Gerrymandering Ruling Highlights Bigger Problem

Yesterday’s US Circuit Court decision invalidating two NC Congressional Districts is a modest step in the right direction, but much, much more remains to be done. The Federal court ruled that the boundaries drawn by the North Carolina General Assembly for the 1st and 12th US Congressional Districts following the 2010 census were racially gerrymandered and must be redrawn. Just a glance at the map is all it takes to see that the Republicans who drew the boundaries had something in mind other than clear, measurable criteria such as population equality, contiguity, unity of counties and cities, and compactness. Possibly the most surprising thing about the ruling is that the 4th, 9th, and 13th districts were not red-flagged as well.

Districts drawn to maximize partisan advantage and benefit incumbents have a corrosive effect on democracy, because many voters are effectively disenfranchised and have little incentive to participate. And because in a district drawn so that only one candidate has a chance to win, there is little accountability and diminished opportunity for public policy debate.

The problem runs much deeper than these two US Congressional districts. The design of the NC House and Senate district boundaries is so partisan-focused that in 54 of them—nearly one-third of the districts in North Carolina—only one of the three state-recognized parties could find candidates to run in 2016. It’s hard to persuade folks to devote time and effort to studying public policy issues, fund-raising, and campaigning when everyone knows from the start that no matter how smart and talented and committed they may be, the chance they will be elected is effectively 0%. And so in November, the voters in those 54 districts will have no alternative to the one name on their ballots…other than to stay home, which many of them will undoubtedly do.

And people are right to be frustrated. In 2014, Democratic US House candidates won 44% of all the votes cast for US House races…and came away with only three out of thirteen seats (23%). The lines are drawn so that only one or two districts are reasonably competitive. In 11 or 12 of our 13 districts, if you don’t belong to the dominant party, your vote effectively means nothing. In fact, even if you belong to the party whose candidate can’t lose, there is little point in voting! And that’s not all. Unreasonably partisan boundaries engender lawsuits from those whose interests are hurt. Taxpayer dollars are burned up defending against these suits, and more money is potentially at risk if ballots have to be reprinted or elections delayed or even re-run. And our leaders waste time and energy they should be devoting to the people’s interests scheming and bickering about what ought to be merely a straightforward math problem.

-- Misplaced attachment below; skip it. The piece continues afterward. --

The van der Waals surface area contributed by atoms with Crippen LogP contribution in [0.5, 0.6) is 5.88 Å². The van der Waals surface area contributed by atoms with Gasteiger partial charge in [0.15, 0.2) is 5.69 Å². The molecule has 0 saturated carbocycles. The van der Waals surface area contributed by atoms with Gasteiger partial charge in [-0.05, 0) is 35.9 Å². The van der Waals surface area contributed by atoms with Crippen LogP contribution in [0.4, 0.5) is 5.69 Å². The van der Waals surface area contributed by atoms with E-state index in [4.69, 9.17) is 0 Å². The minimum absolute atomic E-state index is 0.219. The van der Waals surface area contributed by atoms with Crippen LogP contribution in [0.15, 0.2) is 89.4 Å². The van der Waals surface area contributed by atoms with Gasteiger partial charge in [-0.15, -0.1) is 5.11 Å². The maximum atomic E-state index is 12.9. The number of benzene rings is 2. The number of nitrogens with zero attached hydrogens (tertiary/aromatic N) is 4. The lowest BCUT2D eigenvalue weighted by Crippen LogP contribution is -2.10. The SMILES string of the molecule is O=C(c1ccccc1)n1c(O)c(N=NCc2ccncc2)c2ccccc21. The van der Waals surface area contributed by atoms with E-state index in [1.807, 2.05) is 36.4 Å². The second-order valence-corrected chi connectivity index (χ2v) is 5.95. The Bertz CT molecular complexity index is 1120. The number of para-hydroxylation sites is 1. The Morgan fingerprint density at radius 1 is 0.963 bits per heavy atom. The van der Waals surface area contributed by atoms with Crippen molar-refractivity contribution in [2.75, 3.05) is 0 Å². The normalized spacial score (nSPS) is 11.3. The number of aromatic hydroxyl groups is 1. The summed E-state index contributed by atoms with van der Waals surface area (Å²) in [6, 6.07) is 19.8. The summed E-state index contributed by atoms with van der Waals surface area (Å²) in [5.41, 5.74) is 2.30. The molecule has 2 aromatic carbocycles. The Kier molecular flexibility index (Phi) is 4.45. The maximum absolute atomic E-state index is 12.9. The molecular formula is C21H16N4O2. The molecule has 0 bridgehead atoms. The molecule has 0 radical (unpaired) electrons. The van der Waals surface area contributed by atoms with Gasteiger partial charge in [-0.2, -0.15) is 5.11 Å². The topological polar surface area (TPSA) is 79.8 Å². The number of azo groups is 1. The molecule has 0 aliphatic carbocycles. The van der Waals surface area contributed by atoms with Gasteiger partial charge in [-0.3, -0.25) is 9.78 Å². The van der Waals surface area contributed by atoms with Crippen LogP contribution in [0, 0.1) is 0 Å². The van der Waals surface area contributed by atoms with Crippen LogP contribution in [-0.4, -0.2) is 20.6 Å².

And it’s not just the Republicans and the 2010 census. Elections in North Carolina were delayed in 1998 and then again in 2002 due to court rulings against the 1990 and 2000 cycle redistricting which were put in place when Democrats controlled the General Assembly.

Indeed, over the last 30 years, both Democrats and Republicans have persistently demonstrated that they are not capable of performing redistricting in a way that serves the best interests of the citizens of North Carolina. This is why we need to do far more than tinker with two of the worst districts. We need to completely overhaul the dysfunctional redistricting process currently in use and replace it with something like the Iowa system.

There is a bill which has been introduced in the General Assembly—House Bill 92—modeled on the Iowa system. It would empower expert non-partisan legislative staff to develop maps for the North Carolina House and Senate, as well as U.S. House districts. They would aim for compact districts that respect existing governmental boundaries without taking into account any political or election data (including the addresses of incumbents). The NCGA would then have the option of approving the plan—with no changes allowed—or rejecting it, in which case the staff would create and submit another plan.

The Libertarian Party strongly supports enactment of House Bill 92. Eliminating partisanship from the redistricting process would go a long way towards strengthening democracy in North Carolina, and ensuring that government is more accountable and responsive to the will of the people.

So, what can you do to help if you agree? Well, the easiest thing would be to share this post via social media and/or e-mail to help spread the word. If you live in North Carolina, please check out the status of the bill ( ) and see if your representative is one of the co-sponsors. If not, ask her or him why not and urge reconsideration of this issue…if so, ask why the bill has apparently languished in committee with no action for a year and when we can expect some progress!

And if you don’t agree, please consider commenting to explain why not. In any event, thanks for taking the time to ponder this important issue. :-)

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